Even tho it seems like it sometimes, alla us white people aren't "down" with racist bullshit, even when there aren't  any Black folks around to be offended, we're perfectly capable of being offended ourselves!

    "Ronald Reagan is DEAD! His policies live on but we're doing something about THAT!"

    by leftykook on Mon Dec 31, 2012 at 11:30:54 AM PST

  •  Well, my nephews are bi-racial, and they live in (3+ / 0-)
    Recommended by:
    SteelerGrrl, greggp, murrayewv

    Texas. I can overhear those whispers when the whole family is out somewhere. Like a bi-racial couple with bi-racial kids is anything new in Texas. I have to admit, when I hear racist crap, I just pull out the pictures in my wallet. It usually causes a great deal of embarrassment, which is the entire point of the exercise.

    What is truth? -- Pontius Pilate

    by commonmass on Mon Dec 31, 2012 at 12:05:22 PM PST

  •  Ah yes, the whispers. (3+ / 0-)
    Recommended by:
    SteelerGrrl, greggp, murrayewv

    I always smile wryly, tip my head to the side a little, shrug and say, "you know, many people don't agree with what you just said. One of these days, you're going to say it to the wrong person and invite trouble upon yourself and your family that you probably never wanted."

    And I say this with a bright smile, looking them directly in the eye, like I'm giving them the most generous advice in the world.

    Then I walk away.

    Yeah, I might get shot in the back one of these days. I realize that (especially THESE days). But while I totally believe in picking my battles, I also refuse to stand  by  people say bigoted filth in my presence.

    Maybe they're offended. Maybe they're ashamed. But I hope that they'll feel  a little more marginalized and think twice before they spew that crap around a stranger  and I'm pretty certain that they'll reconsider before they do so around an acquaintance/distant relative whose views they don't know.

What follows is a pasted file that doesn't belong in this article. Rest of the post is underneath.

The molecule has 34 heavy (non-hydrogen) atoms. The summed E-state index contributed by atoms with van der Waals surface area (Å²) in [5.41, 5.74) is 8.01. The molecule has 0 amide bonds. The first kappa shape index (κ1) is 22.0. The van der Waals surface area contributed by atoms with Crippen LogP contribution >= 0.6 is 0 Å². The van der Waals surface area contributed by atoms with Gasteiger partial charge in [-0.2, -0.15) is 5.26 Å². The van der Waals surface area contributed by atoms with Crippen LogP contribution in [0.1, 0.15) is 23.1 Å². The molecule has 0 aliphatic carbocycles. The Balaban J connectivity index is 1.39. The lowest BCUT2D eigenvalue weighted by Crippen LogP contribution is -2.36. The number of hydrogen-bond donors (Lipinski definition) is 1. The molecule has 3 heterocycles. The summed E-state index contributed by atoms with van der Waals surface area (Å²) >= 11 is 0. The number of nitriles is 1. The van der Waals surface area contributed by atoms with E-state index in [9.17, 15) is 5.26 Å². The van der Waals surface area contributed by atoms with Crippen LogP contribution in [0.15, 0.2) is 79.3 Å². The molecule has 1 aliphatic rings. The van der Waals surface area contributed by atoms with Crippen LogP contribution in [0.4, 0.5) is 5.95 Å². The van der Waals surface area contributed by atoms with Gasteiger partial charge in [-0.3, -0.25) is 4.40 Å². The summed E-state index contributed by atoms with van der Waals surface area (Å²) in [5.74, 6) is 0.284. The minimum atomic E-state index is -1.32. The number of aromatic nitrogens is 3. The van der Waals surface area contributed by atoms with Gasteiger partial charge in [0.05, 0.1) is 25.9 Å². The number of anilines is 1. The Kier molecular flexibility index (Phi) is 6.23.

We may not be able to change what people think. But we can certainly change how they behave.

    © grover


    So if you get hit by a bus tonight, would you be satisfied with how you spent today, your last day on earth? Live like tomorrow is never guaranteed, because it's not. -- Me.

    by grover on Mon Dec 31, 2012 at 12:36:03 PM PST

  •  Been there too (2+ / 0-)
    Recommended by:
    greggp, ten canvassers

    I'm a middle-aged white woman, and my first job as a newcomer to NC was as a nurse in a mid-size rural hospital outside Charlotte.  My first jobs were in Philly and Camden, NJ, and this felt like a different planet.  

    As wingnutty as my manager and most co-workers were, the worst were the patients.  It was rare that an inpatient would request white nurses only, but it did happen and most of the time, that's what they got.  

    I was just not ready for the near-daily slurs and double entendres to which I was privy to simply because I'm white, and they assumed I "understood."  It took them about a year to run me off -- once my manager figured out I didn't go to church and wasn't interested in hers, we parted amicably and I moved on to a better job.  The stress was awful, though -- I gained 30 pounds that year drowning my woes in cheese grits and Sundrop.